In his introduction Copsey explains the care the Carmelites took to educate their young recruits, the end result being that their ranks show a great number of university scholars (D.Th). Many a friar's resumé could boast of academic work at a number of universities, continental as well as insular, and very often with a good deal of academic distinction along the way. The order could take pride in men like Hugh Virley, "a gifted musician and a fine organist...skilled in oratory and poetry," just as it could in John of Avon, "a noted mathematician," though his perpetual almanac had been lost. Merely listing the scholarly work of John Baconthorpe needs twelve pages, even if some items listed are now judged to be misattributions. And in addition to training their own men from England and Wales, several hundred friars of the German provinces crossed the Channel to study at one of the English Universities.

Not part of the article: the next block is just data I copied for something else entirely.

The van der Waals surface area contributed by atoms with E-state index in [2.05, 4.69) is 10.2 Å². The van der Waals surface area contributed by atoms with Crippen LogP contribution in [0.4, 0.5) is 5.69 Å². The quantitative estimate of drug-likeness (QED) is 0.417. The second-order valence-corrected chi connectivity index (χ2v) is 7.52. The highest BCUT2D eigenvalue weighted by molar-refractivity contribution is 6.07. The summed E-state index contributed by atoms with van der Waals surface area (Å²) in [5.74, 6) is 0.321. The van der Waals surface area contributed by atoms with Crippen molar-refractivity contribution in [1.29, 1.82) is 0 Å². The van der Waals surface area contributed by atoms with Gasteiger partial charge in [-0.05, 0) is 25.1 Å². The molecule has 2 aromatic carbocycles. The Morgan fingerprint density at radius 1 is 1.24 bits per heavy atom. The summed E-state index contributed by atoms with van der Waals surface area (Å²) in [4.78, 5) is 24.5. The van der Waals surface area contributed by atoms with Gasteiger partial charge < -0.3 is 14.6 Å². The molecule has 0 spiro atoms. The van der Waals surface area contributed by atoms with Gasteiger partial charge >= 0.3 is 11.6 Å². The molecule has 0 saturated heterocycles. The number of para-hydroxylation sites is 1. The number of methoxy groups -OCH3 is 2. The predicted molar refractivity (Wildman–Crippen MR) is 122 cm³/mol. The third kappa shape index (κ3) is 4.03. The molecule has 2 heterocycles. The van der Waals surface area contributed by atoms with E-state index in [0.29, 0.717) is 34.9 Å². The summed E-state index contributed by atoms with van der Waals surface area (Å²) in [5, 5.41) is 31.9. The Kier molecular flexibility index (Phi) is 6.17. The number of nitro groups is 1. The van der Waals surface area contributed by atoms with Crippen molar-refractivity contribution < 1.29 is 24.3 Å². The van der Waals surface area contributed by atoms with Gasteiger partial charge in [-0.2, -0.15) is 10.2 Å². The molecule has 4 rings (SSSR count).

Like men of the other mendicant orders, the Carmelites served king and pope. Adam of Walnewyk received 18s. in royal alms for three day's pittance for his house and Edmund of Norwich, prior of the London house, was given over £6 from Edward II. The king was so pleased with Adam of Brom, one of his clerks, that Adam's house at "Fletestrete" was given an exemption so that "no officer of the king shall lodge therein," and a royal grant subsidized Carmelites attending the general chapter of the order in Barcelona. Other friars were appointed as chaplains to Boniface IX and Pius II and some men preached before (or to) the pope. Nor were they indifferent to some of the controversies of the day and a few men got involved in contentious aspects of the faith. Henry Tuyllet testified that he knew of a priest who had ministered to the Templars and who had been heard to say that he "was forbidden...to say the words of consecration of the lord's Body...at the celebration of the Mass." Sometimes the ripple of these serious matters came closer to home, as when Henry Parker got into serious trouble for preaching a radical view a radical view in favor of apostolic poverty. He cleared himself: "objuryd that he sayd...and he confessyd alle."